But if you still want to go ahead, you can disable them by adding a filter to your functions.php file. You could also use a custom plugin if that’s your preference. The important thing is – don’t put any of this code in your wp-config.php file. It can cause issues if you use wp-config.php for these snippets.

To disable all automatic theme updates, add the following filter:

add_filter( 'auto_update_theme', '__return_false' );

And to disable all automatic plugin updates, you can go with the following filter:

add_filter( 'auto_update_plugin', '__return_false' );

You can also get more detailed with these filters. For example, instead of disabling all updates, you can choose to only disable automatic updates for certain plugins or themes that you have installed. This method is explained well in the official WordPress.org Codex.

How to Disable Automatic Updates Using a Free WordPress Plugin

Did all that talk of wp-config.php and filters make your mind spin? If so, you can accomplish much the same end result using a free WordPress plugin called Easy Updates Manager. One nice thing about the plugin is that it works with both normal WordPress installs and WordPress Multisite installs.

The plugin functions by pretty much doing all of the manual stuff I outlined above for you. It’s not some advanced technique. Personally, I’d rather just do it manually because it means one less chance for something to break.

But if the code methods scare you, this plugin is a perfectly acceptable, regularly updated option for you to achieve the same end result.

To get started, install and activate the plugin. It’s free and listed at WordPress.org, so you can install it directly from your WordPress dashboard:

Easy updates manager

Then head to Dashboard → Updates Options to configure how the plugin functions.

Easy Updates Manager gives you a single dashboard where you can easily turn all types of updates on or off:

Dashboard in Easy Updates Manager

I’ll go through the dashboard so you know what everything does.

The first column, WordPress Updates, isn’t actually dealing with automatic updates. Instead, if you turn these options off, it turns off manual updates as well. For example, if you turn off Plugin updates, you won’t be able to manually update your plugins from the Plugins tab anymore. You can exclude certain users from the restrictions in the Advanced tab.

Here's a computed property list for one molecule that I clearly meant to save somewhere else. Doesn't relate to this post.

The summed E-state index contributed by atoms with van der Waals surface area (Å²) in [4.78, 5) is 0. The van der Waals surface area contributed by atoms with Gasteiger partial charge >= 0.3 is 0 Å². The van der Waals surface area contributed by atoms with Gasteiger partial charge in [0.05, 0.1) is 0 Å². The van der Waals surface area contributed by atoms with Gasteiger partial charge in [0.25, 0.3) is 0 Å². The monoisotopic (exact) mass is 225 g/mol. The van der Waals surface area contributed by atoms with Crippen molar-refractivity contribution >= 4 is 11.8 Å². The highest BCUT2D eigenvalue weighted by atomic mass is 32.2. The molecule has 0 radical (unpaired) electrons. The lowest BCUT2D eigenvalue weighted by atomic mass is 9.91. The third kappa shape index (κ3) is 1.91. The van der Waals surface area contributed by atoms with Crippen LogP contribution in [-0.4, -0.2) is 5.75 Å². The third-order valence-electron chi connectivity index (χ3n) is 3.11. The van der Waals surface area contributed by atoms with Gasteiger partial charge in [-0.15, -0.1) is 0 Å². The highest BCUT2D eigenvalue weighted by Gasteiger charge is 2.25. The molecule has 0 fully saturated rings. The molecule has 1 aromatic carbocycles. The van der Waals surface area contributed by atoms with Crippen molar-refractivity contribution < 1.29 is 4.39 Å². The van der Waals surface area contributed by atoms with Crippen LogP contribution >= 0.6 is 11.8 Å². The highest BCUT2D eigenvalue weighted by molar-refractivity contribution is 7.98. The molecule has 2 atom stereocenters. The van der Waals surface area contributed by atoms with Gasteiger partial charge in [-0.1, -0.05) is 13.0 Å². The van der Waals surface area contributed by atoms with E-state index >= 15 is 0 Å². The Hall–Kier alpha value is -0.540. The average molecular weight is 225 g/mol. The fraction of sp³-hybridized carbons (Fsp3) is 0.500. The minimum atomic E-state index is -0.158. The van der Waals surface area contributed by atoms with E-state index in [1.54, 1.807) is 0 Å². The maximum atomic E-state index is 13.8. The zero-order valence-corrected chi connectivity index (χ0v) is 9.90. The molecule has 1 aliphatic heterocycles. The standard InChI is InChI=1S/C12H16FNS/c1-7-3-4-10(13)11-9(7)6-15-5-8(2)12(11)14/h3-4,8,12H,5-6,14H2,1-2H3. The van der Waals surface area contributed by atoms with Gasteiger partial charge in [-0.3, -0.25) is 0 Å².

To disable automatic updates, you want the Automatic Updates column. Here, you can enable or disable the various levels of core software updates as well as decide whether or not to automatically update themes and plugins:

Disable or Enable Various Core Software Updates

Below, you’ll also have a Plugin and Theme Automatic Updates column where you can enable or disable automatic updates for individual themes and plugins:

Enable or Disable Themes and Plugins Updates

Disabling Automatic Updates Is Serious Business

Disabling automatic updates is something that you should not do idly. If you disable automatic updates, you’re committing yourself to always handling updates manually.

Running out of date WordPress software is a huge security hole and something that you should never do.

Every year, thousands of out of date WordPress sites get hacked unnecessarily. Don’t let that happen to your site. You need to be extra vigilant about updating your site if you disable automatic updates.

But as long as you stay on top of your updates manually, disabling automatic updates on your WordPress site is a good way to ensure that you’re always in control of your site and nothing breaks as the result of an unexpected change.

This post may contain affiliate links, which means Nimbus Themes may receive compensation if you make a purchase using these links.

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About the Author

Colin Newcomer is a freelance blogger for hire with a background in SEO and affiliate marketing. He helps clients grow their web visibility by writing primarily about digital marketing, WordPress, and B2B topics.